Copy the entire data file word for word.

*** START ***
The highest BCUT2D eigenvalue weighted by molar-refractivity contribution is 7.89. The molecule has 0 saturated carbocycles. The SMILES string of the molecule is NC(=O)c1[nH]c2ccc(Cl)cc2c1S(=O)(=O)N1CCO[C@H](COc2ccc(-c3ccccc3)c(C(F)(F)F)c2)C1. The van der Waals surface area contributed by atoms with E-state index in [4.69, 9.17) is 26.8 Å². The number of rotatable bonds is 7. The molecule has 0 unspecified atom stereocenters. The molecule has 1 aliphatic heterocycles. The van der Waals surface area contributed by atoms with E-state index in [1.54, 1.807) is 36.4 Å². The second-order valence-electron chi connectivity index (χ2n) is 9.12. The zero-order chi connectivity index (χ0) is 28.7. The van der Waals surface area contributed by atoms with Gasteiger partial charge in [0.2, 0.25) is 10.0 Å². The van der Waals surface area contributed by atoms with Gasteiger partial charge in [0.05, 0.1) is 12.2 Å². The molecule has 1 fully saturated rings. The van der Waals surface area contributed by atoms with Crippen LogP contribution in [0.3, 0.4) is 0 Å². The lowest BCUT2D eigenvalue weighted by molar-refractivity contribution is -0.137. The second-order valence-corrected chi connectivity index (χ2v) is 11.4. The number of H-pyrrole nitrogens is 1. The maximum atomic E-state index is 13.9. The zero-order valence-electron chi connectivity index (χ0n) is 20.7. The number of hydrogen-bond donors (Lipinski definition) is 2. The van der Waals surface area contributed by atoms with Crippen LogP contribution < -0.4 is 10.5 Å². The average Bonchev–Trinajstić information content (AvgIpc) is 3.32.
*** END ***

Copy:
The highest BCUT2D eigenvalue weighted by molar-refractivity contribution is 7.89. The molecule has 0 saturated carbocycles. The SMILES string of the molecule is NC(=O)c1[nH]c2ccc(Cl)cc2c1S(=O)(=O)N1CCO[C@H](COc2ccc(-c3ccccc3)c(C(F)(F)F)c2)C1. The van der Waals surface area contributed by atoms with E-state index in [4.69, 9.17) is 26.8 Å². The number of rotatable bonds is 7. The molecule has 0 unspecified atom stereocenters. The molecule has 1 aliphatic heterocycles. The van der Waals surface area contributed by atoms with E-state index in [1.54, 1.807) is 36.4 Å². The second-order valence-electron chi connectivity index (χ2n) is 9.12. The zero-order chi connectivity index (χ0) is 28.7. The van der Waals surface area contributed by atoms with Gasteiger partial charge in [0.2, 0.25) is 10.0 Å². The van der Waals surface area contributed by atoms with Gasteiger partial charge in [0.05, 0.1) is 12.2 Å². The molecule has 1 fully saturated rings. The van der Waals surface area contributed by atoms with Crippen LogP contribution in [0.3, 0.4) is 0 Å². The lowest BCUT2D eigenvalue weighted by molar-refractivity contribution is -0.137. The second-order valence-corrected chi connectivity index (χ2v) is 11.4. The number of H-pyrrole nitrogens is 1. The maximum atomic E-state index is 13.9. The zero-order valence-electron chi connectivity index (χ0n) is 20.7. The number of hydrogen-bond donors (Lipinski definition) is 2. The van der Waals surface area contributed by atoms with Crippen LogP contribution < -0.4 is 10.5 Å². The average Bonchev–Trinajstić information content (AvgIpc) is 3.32.